The Lord of the Rings: The Fellowship of the Ring by J.R.R. Tolkien
The Fellowship of the Ring is Tolkien’s first installment in the epic fantasy trilogy, “The Lord of the Rings,” describing a classic battle between good and evil. For centuries, the One Ring has fallen entirely from all knowledge, following the defeat of the Dark Lord Sauron. Now two millennia later, Sauron begins to rise again, while the ring has fallen into the hands of Frodo Baggins, bequeathed to him by his uncle Bilbo Baggins, the hobbit who stole “my precious” from the creature Gollum. All is cheery in the beloved Shire, but a darkness creeps upon the land from the South, from Mordor. Frodo must travel to the Cracks of Doom to destroy the One Ring from whence it came to ensure the safety of all and the final destruction of the Dark Lord. A quest of innumerable proportions lies before Frodo, for such a small creature as a hobbit. Along the way, Frodo and his companions will encounter deadly danger and excitement at every turn. The ring has lived on, but will the world?
Having seen Peter Jackson’s film adaptation of the Fellowship of the Ring before reading the book, I was quite familiar with the story, but I was able to glean much more from reading. The book is incredibly descriptive and detailed, fully immersing the reader in Tolkien’s fantastical world, Middle-earth, a world he devoted most of his career to creating. As such, Tolkien’s work is impressive: he created numerous languages, maps, species, and histories of Middle-earth. He was a major pioneer in high fantasy writing, his name recognized nearly universally, and led the way for many fantasy writers following him, including: J.K. Rowling and her series “Harry Potter,” Christopher Paolini and his “Inheritance Cycle” series, and even “Percy Jackson and the Olympians” by Rick Riordan.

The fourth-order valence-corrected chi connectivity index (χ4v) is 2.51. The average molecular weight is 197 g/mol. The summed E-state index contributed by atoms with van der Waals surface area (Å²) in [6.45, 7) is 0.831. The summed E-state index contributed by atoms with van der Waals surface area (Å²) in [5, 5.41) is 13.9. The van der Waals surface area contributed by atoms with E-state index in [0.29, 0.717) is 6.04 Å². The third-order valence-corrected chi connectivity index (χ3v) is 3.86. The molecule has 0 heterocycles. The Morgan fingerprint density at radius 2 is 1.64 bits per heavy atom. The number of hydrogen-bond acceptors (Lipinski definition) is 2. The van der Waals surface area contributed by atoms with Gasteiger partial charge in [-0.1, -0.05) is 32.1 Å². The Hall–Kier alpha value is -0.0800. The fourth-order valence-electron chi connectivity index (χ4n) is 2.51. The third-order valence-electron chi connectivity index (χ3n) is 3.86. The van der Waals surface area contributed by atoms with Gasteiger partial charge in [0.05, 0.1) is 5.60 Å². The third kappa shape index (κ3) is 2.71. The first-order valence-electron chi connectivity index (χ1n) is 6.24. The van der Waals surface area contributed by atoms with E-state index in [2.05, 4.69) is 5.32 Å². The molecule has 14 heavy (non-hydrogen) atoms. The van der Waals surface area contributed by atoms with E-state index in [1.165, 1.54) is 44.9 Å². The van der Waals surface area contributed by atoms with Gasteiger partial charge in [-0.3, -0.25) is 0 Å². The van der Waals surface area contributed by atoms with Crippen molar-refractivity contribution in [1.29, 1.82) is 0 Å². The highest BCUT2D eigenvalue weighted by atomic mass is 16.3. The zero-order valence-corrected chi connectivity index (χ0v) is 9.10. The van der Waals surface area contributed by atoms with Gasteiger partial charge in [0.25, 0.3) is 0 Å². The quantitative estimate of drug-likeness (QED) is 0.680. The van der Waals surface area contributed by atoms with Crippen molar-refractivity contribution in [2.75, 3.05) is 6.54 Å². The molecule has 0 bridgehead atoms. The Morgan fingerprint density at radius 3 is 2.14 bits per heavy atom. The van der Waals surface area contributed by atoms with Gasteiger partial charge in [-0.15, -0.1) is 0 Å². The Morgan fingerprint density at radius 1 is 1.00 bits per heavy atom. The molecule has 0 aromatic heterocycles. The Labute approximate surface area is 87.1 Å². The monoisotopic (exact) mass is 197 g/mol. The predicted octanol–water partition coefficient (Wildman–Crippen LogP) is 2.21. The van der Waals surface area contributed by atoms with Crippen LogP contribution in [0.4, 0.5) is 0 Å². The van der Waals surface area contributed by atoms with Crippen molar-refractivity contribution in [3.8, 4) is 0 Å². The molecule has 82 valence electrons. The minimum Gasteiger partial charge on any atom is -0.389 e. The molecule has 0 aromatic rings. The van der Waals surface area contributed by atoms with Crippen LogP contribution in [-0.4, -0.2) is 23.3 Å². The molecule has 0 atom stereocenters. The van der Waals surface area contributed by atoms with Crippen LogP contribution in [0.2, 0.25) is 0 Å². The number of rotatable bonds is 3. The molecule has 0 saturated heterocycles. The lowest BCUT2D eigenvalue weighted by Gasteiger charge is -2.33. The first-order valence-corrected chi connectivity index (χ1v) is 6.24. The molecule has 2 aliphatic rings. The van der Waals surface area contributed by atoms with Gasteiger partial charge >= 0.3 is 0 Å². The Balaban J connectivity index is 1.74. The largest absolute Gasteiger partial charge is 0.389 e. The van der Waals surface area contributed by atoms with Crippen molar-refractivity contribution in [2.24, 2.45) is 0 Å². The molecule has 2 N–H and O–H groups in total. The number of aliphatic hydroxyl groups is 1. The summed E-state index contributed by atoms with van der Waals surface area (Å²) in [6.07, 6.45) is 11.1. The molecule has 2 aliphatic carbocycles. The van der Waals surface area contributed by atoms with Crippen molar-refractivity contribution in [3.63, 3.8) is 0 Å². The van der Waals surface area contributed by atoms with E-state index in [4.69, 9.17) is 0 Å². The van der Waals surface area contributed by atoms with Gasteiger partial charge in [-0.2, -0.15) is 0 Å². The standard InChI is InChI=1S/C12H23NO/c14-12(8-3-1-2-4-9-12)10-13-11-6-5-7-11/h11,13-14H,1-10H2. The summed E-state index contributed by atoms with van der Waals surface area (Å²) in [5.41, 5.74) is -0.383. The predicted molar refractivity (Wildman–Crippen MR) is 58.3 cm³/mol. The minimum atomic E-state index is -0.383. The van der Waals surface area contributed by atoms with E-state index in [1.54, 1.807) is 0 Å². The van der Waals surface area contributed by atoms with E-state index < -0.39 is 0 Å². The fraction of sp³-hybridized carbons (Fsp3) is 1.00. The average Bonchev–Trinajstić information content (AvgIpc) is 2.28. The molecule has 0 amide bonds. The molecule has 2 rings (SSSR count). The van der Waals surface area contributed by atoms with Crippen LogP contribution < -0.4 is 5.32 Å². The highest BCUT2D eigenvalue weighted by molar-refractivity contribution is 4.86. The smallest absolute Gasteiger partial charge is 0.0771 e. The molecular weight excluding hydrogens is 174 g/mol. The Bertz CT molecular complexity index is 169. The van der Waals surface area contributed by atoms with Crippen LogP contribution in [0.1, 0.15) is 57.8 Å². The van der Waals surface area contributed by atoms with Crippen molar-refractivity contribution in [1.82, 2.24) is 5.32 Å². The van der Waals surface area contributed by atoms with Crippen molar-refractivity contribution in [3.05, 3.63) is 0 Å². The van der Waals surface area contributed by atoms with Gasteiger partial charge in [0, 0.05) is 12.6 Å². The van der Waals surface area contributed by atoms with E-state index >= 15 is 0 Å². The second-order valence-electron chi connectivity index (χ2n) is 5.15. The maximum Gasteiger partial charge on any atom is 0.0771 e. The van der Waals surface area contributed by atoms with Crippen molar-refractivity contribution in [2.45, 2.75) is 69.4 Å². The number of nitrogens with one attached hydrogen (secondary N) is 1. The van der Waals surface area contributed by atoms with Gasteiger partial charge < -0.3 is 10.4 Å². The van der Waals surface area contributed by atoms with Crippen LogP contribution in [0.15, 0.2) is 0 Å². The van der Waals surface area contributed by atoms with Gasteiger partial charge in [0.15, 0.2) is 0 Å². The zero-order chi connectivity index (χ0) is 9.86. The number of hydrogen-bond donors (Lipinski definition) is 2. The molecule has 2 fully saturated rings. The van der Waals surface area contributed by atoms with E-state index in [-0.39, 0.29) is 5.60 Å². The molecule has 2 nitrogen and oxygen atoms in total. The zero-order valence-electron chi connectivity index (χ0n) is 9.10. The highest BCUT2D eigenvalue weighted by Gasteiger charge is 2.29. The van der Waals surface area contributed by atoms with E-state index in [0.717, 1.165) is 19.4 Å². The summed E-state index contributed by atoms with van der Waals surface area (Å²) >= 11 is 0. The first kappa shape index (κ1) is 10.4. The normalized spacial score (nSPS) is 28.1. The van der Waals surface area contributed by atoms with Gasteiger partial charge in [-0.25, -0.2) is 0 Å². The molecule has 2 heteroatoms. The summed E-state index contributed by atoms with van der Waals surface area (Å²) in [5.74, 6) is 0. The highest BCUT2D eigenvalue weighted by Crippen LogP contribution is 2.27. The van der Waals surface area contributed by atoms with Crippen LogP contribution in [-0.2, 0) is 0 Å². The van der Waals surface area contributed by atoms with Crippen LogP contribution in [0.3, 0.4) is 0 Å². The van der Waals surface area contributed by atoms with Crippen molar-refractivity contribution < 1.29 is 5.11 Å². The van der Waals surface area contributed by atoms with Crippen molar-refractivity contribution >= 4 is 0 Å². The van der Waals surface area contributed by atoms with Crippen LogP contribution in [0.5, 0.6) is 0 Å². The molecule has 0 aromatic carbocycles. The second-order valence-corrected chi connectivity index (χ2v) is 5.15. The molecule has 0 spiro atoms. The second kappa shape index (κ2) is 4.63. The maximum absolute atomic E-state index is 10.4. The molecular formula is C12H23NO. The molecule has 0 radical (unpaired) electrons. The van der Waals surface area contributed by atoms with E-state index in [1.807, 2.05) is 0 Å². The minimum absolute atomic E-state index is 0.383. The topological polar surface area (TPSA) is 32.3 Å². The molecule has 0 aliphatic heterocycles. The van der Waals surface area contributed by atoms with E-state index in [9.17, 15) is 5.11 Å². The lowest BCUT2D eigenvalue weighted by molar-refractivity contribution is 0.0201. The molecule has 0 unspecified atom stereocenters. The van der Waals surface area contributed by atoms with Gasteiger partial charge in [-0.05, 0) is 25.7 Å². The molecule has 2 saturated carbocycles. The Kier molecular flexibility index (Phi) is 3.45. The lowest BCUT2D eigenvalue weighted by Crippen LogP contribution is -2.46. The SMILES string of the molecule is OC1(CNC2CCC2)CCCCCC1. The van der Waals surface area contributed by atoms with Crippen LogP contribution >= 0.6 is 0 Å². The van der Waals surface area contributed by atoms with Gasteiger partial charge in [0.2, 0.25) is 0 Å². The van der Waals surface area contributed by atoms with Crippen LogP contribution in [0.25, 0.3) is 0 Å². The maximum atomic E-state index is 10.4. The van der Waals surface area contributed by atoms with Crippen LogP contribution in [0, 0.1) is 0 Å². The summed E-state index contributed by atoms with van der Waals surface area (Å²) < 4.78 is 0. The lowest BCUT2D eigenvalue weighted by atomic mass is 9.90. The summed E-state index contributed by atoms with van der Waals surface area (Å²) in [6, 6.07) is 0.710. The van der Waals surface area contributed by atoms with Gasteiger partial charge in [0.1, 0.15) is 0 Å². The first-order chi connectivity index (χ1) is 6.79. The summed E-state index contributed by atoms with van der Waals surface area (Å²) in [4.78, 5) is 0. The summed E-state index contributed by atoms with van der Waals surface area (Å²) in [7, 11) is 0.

The popularity of this book is outspoken, as is the entire series as evinced by its 150 million copies sales estimate. Overall, this book is fantastic and I greatly enjoyed it, although it is dense, somewhat difficult to start, and can take a long time to read. As fantasy, this book is perhaps one of the best I have ever read, as it creates an amazing, quite indescribable world. The characters and plot are deep, interconnected, with many surprises; all are developed and thought out extraordinary well, yet still leaves much to the imagination, and for readers to discover for themselves. If you have an affinity for fantasy, this is the book for you. If you’re interested, you’ll just have to read it.
Also discover: The Hobbit, The Two Towers, The Return of the King, and The Silmarillion